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  • Writer's pictureSBE VIT


Updated: Sep 7, 2022


A balanced diet is one that provides a sufficient quantity of micro and macronutrients to our bodies. These nutrients contribute to our health by playing a role in various bodily functions, regeneration, and growth. The deficiency of certain micronutrients in our diet causes oxidative stress, leading to future health issues. This is where “Nutraceuticals” come into play, compensating for an insufficient diet.


Research in the nutritional sciences has greatly increased as of late. The term “nutraceutical” was originally coined in 1989 by Stephen DeFelice; founder and chairperson of the "Foundation for Innovation in Medicine", located in Cranford, New Jersey.

The concept of nutraceuticals dates back to 3,000 years ago when the use of natural substances as medicines was highly commonplace. Countries like India and China traditionally include foods chock full of high nutritional value.

Nutraceuticals and Metabolism

What exactly are nutrients?

Nutrients are the chemicals that constitute our food. They are the basic elements of a healthy diet and lifestyle. Carbohydrates, proteins, and fats act as substrates for metabolic requirements.

Metabolism is a process inclusive of all chemical reactions of a body, aiding the formation of all compounds required to keep cells living. It requires an ample amount of vitamins, minerals, and electrolytes to function with ease, in absence of which the body takes more time and energy and leads to further health complications. The absence of these essential metabolic nutrients is filled in by the usage of nutraceuticals.

Nutraceuticals can specifically be defined as substances with physiological benefits and early protection against chronic diseases. “Nutraceutic” is a term derived from “nutrition” and “pharmaceutics.”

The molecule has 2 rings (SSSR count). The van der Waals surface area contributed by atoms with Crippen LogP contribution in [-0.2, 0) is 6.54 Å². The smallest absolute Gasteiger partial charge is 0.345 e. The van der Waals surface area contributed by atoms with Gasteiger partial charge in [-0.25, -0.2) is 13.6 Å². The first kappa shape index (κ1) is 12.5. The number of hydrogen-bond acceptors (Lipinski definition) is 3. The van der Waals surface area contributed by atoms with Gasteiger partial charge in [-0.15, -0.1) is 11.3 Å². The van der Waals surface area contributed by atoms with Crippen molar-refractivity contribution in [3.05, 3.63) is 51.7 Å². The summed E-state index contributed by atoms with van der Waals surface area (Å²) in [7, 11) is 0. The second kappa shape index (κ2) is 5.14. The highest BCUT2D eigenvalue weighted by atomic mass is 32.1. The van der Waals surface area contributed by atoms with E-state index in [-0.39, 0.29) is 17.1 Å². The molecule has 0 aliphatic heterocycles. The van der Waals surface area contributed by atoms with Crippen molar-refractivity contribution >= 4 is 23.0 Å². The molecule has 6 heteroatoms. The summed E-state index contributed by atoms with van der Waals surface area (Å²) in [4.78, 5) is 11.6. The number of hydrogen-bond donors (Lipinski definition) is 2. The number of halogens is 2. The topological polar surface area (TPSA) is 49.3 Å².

However, nutraceuticals differ fundamentally from pharmaceuticals in that they do not have patent protection.

Nutraceuticals can be classified based on their function, food source, and bioactive components. Two broad categories that nutraceuticals can be grouped into include:

1. Dietary supplements

2. Functional foods

a. Traditional food

b. Non Traditional food

Dietary Supplements

These are products in which bioactive substances are concentrated and converted to suitable dosage. Supplements contain one or more of the following: amino acids, vitamins, herbs, or other botanicals, minerals, important metabolites, and certain enzymes. They are available in the forms of such as tablets, powder, etc

Functional Foods

This denotes food items that provide health benefits other than basic nutritional value.

Traditional Foods

This represents foods that are nutrient-rich and health-beneficial such as lycopene in tomatoes.

Non Traditional Foods

Includes foods in which bioactive component is additionally added to enhance the nutritional value. Examples include juices with added calcium, cereal fortified with iron, and flour with added folic acid. Over the years these have been of great importance and have been used along with pharmaceuticals to prevent and treat chronic diseases

Nutraceuticals play role in stopping the onset of chronic diseases and help reduce the complications involved. They are used in the prevention and treatment of cardiovascular diseases, cancer, diabetes, obesity, and inflammatory-based diseases.

Disease Management

Cardio Vascular Diseases (CVD)

CVD is a collective term used for diseases pertaining to the heart and blood vessels, such as coronary heart disease (heart attack), peripheral vascular diseases, cerebrovascular disease (stroke), hypertension, heart failure

A low intake of vegetables and fiber leads to CVD. Nutraceuticals containing omega-3 polyunsaturated fatty acids (n−3 PUFAs), minerals, antioxidants, and dietary fibers along with physical exercise are advised for the treatment and prevention of CVD . Flavonoids, a chemical present in vegetables, berries, and onions were also found to combat CVD. . The intake of flavonoids was inversely proportional to the mortality rate by CVD.